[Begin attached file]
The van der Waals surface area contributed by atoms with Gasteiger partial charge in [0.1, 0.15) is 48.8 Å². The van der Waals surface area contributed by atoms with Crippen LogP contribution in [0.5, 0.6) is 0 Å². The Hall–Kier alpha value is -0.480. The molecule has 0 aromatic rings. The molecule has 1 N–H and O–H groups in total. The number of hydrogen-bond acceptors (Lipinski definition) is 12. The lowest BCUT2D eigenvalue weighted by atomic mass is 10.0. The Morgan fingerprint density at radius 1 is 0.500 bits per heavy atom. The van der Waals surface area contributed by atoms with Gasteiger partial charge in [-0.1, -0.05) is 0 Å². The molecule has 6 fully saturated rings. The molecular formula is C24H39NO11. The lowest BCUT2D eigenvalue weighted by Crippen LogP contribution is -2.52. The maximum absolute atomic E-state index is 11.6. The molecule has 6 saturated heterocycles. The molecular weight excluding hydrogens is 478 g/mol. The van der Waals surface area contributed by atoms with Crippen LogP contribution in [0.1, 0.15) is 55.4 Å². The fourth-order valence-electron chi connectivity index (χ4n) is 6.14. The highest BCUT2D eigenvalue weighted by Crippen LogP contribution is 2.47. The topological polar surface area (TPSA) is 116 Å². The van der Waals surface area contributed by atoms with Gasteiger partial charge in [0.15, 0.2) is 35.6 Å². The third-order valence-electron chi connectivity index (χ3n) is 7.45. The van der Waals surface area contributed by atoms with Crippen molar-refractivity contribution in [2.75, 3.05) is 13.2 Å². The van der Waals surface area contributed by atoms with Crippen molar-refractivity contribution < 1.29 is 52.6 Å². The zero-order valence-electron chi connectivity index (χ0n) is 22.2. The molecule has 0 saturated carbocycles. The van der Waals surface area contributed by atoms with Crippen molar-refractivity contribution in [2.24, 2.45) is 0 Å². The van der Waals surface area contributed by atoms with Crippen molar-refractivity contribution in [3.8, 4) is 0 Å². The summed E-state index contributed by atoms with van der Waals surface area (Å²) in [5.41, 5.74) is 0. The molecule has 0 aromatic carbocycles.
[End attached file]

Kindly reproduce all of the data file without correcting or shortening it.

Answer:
The van der Waals surface area contributed by atoms with Gasteiger partial charge in [0.1, 0.15) is 48.8 Å². The van der Waals surface area contributed by atoms with Crippen LogP contribution in [0.5, 0.6) is 0 Å². The Hall–Kier alpha value is -0.480. The molecule has 0 aromatic rings. The molecule has 1 N–H and O–H groups in total. The number of hydrogen-bond acceptors (Lipinski definition) is 12. The lowest BCUT2D eigenvalue weighted by atomic mass is 10.0. The Morgan fingerprint density at radius 1 is 0.500 bits per heavy atom. The van der Waals surface area contributed by atoms with Gasteiger partial charge in [-0.1, -0.05) is 0 Å². The molecule has 6 fully saturated rings. The molecular formula is C24H39NO11. The lowest BCUT2D eigenvalue weighted by Crippen LogP contribution is -2.52. The maximum absolute atomic E-state index is 11.6. The molecule has 6 saturated heterocycles. The molecular weight excluding hydrogens is 478 g/mol. The van der Waals surface area contributed by atoms with Crippen LogP contribution in [0.1, 0.15) is 55.4 Å². The fourth-order valence-electron chi connectivity index (χ4n) is 6.14. The highest BCUT2D eigenvalue weighted by Crippen LogP contribution is 2.47. The topological polar surface area (TPSA) is 116 Å². The van der Waals surface area contributed by atoms with Gasteiger partial charge in [0.15, 0.2) is 35.6 Å². The third-order valence-electron chi connectivity index (χ3n) is 7.45. The van der Waals surface area contributed by atoms with Crippen molar-refractivity contribution in [2.75, 3.05) is 13.2 Å². The van der Waals surface area contributed by atoms with Crippen molar-refractivity contribution < 1.29 is 52.6 Å². The zero-order valence-electron chi connectivity index (χ0n) is 22.2. The molecule has 0 saturated carbocycles. The van der Waals surface area contributed by atoms with Crippen molar-refractivity contribution in [2.24, 2.45) is 0 Å². The van der Waals surface area contributed by atoms with Crippen molar-refractivity contribution in [3.8, 4) is 0 Å². The summed E-state index contributed by atoms with van der Waals surface area (Å²) in [5.41, 5.74) is 0. The molecule has 0 aromatic carbocycles.